The two stories related to mortgages we have been following closely at CNBC do not have a great deal in common, other than tracing their lineage to the home loans of dubious provenance that were doled out to anyone with a pulse between 2005-2007 and quickly packaged up into securities and sold by Wall Street to accounts around the planet.
It is the frenzy of that time period that links the mortgage foreclosure story and the so called “put-back” story.
As detailed in our documentary "House of Cards" and in my book And Then the Roof Caved In, the participants in the chain of mortgage origination and securitization were not dwelling on the future when they seized on the unquenchable desire amongst investors to buy higher yielding securitized mortgage products.
The originator who was extending a home loan to someone they knew was lying about their income was not thinking about what would happen to that loan, the house it was financing or the foreclosure process that would ensue if that loan was not paid back. All they were thinking about was getting that loan signed and making sure the homeowner made good on their first three payments, after which it could be packaged up into a mortgage backed security (MBS).
The packager of that security was not concerned about whether the pool of mortgages that backed those securities was comprised of mortgages that fit the criteria of the pool.
Their concern was solely on creating the security so it could be sold to eager buyers and then creating other securities derived from those securities and then creating other securities derived from those securities. That was the reality of the mortgage securitization market in 2005, 2006 and half of 2007, a time when Wall Street and not Fannie Mae and Freddie Mac was the dominating force in the mortgage market. It was not in anyone’s interest to entertain notions of what would happen should the housing market start to decline. But decline it did.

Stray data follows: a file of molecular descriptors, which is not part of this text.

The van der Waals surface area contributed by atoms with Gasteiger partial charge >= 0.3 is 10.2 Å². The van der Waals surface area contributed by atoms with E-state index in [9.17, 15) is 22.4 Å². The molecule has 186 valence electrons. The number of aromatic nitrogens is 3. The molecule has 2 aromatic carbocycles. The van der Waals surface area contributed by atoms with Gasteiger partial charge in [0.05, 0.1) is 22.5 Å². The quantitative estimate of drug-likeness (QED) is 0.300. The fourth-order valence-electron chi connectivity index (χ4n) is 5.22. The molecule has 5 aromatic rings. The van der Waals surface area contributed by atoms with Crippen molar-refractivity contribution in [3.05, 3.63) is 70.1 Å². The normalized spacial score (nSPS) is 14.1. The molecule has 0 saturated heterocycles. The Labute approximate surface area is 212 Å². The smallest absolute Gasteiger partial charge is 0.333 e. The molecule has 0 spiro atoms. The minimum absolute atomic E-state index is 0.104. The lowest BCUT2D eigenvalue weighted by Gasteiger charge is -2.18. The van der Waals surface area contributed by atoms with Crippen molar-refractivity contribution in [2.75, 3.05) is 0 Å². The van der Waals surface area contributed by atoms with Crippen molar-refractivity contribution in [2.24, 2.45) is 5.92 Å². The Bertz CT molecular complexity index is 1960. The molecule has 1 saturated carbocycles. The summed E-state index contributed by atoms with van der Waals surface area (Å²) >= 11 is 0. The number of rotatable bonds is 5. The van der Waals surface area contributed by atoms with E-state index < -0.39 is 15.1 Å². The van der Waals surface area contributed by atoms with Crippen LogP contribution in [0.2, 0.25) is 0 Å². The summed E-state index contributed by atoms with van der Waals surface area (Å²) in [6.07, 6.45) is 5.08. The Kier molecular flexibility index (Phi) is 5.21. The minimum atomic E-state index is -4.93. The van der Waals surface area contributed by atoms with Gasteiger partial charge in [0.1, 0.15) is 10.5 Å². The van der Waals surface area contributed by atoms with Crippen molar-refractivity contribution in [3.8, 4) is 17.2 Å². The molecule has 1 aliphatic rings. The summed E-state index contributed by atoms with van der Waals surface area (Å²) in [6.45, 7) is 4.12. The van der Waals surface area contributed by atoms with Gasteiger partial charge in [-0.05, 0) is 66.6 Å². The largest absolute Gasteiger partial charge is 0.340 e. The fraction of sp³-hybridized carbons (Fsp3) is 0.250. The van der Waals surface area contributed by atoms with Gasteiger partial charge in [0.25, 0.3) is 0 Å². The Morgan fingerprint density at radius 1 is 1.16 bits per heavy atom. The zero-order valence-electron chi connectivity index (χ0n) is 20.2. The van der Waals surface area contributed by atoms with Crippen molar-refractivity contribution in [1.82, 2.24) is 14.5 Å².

And now, years after those mortgages were underwritten with the scantest of standards and packaged up with similar abandon, we are dealing with the mess that’s been left behind.
One outcome of those years of frenzy: The tangle of securitization has created a maze of paperwork that is very hard to reverse engineer when one is looking to deliver the title of a house in a foreclosure procedure (I will defer to Diana Olick for any more analysis on this topic).
The other outcome: a significant question about whether the banks that created securitizations adhered to the standards they set for those offerings. If the banks are found to have violated representations and warranties that were made about the quality of the mortgages they bundled together, those mortgages that did not meet the standards can be put back to the banks at 100 cents on the dollar.
This is not an insignificant amount of money. Given the banks issued at least $1.5 trillion worth of mortgage securities, the potential for put-backs (given the belief that many of the mortgages in question will be found to have violated the reps and warranties) is huge.
The question is how many investors will take the required steps to find out whether they have the right to put-back mortgages and how the banks attempt to thwart those efforts. It is simply impossible to quantify. And while there are various efforts underway to bring together disparate holders of these securities, the clock on such efforts is also ticking.
There is a six year time frame in which claims must be made and for securitizations from 2011, that clock is clearly running out.
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